Similar to low back pain, everybody has a different extent of neck pain, it’s because the area of the initial curvatures of the cervical and lumbar spine (lordosis) have, so-to-speak, weak points in the mechanical stress on the spine in the upright walking and standing of the human body. Furthermore, wear and tear can manifest early. It is not uncommon for intervertebral disc damage or small vertebral joints to occur, which then lead to changes in the soft tissues and muscles in the affected zones. Headaches around the skull are often associated with it. Acute complaints mostly improve within a short time by themselves.

A warning sign is a very sudden severe neck pain, which may be a reflection of acute cerebral haemorrhage (subarachnoid haemorrhage) or neck pain, respectively neck stiffness with a fever and severe feeling of illness or worsening of the general condition, which may be symptoms of meningitis.

Another warning sign is a pain with a striped radiance in the arm, especially if they are accompanied by sensory disturbances or even paralysis of the arm. Neck pain and a gangrene or bladder disorder are also acute warning signs. In that case, as with chronic complaints, a more extensive medical examination over several weeks is required.

Compared with the number of patients affected by the pain, very few operations on the cervical spine are required. By the short-term use of pain and anti-inflammatory or muscle relaxants, as well as physiotherapy, physical measures (heat, cold, electricity) there can often be a pain relief. Regular physical activity and avoiding overweight can be preventively effective.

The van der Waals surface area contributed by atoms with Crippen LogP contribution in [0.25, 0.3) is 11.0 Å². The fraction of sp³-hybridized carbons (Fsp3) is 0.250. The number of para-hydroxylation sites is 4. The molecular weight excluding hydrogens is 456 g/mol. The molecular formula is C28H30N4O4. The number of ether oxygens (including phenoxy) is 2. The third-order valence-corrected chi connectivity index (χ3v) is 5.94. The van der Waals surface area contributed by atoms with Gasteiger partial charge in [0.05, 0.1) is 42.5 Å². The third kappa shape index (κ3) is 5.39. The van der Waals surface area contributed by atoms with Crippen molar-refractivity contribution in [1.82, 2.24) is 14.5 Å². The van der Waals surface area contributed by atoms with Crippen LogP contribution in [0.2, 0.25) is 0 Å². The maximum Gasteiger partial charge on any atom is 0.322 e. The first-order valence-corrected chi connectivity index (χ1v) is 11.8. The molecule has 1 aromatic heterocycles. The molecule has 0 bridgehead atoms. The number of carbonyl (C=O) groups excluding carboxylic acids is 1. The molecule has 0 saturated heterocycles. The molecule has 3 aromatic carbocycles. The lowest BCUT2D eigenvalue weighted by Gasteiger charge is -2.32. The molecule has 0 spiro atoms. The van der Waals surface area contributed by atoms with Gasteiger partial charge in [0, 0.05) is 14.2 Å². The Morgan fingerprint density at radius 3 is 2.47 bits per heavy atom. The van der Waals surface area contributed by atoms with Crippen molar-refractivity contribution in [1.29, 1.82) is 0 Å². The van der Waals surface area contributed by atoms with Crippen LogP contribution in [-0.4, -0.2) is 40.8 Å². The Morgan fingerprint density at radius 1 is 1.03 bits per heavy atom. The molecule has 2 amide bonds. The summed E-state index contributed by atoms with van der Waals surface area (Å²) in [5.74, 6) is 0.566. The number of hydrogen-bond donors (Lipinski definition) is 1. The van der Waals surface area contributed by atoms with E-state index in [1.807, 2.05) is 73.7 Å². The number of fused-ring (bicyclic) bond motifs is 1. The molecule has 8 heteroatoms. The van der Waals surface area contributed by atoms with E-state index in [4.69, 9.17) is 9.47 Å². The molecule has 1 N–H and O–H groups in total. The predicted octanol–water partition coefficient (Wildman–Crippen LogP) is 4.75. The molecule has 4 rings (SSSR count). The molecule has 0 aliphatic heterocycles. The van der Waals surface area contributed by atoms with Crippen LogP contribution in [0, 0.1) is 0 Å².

Traumatic brain injuries after a head impact, beating or falling occur in adolescence as well as in old age. Bleeding may occur at different locations in or around the brain, increasing the pressure inside the skull and can be the cause of death in the worst case. Therefore, even after a mild craniocerebral trauma with loss of consciousness of only a few minutes (brain concussion) a detailed clinical examination and possibly monitoring is required.

After craniocerebral trauma or a cranial surgery most patients’ common headaches disappear within a few weeks but it can happen that headaches persist even over a very long period of time. Many cases of severe traumatic brain injury can also cause damage to the cervical spine, which may initially go unnoticed in the acute situation. Therefore, all consciousness patients with head injuries are first provided with a rigid cervical to immobilize the cervical spine.

A need for clarification of the headache exists in particular if one or more of the listed points apply to you:
Migraines or headaches worry me
Migraines or regular headaches hinder my everyday life and work
I don’t receive the desired information from the doctors
I have never heard of triptans
Various treatments have so far been unsuccessful
I still have headaches despite the daily use of medication

Since there’s no study that can confirm the diagnosis of a migraine, it is useful to keep a headache diary: When and under what circumstances do you have headaches? What side effects do you have (nausea, vomiting, sensitivity to light, noise, odour, blurred vision, ect.)? With a detailed description of your headaches you can help the doctors with the diagnosis. The headache diary also helps you track down your own personal headache triggers, so you can avoid them better in the future.

Headache Diary (annual calender)

Headache Diary (quarterly period calender)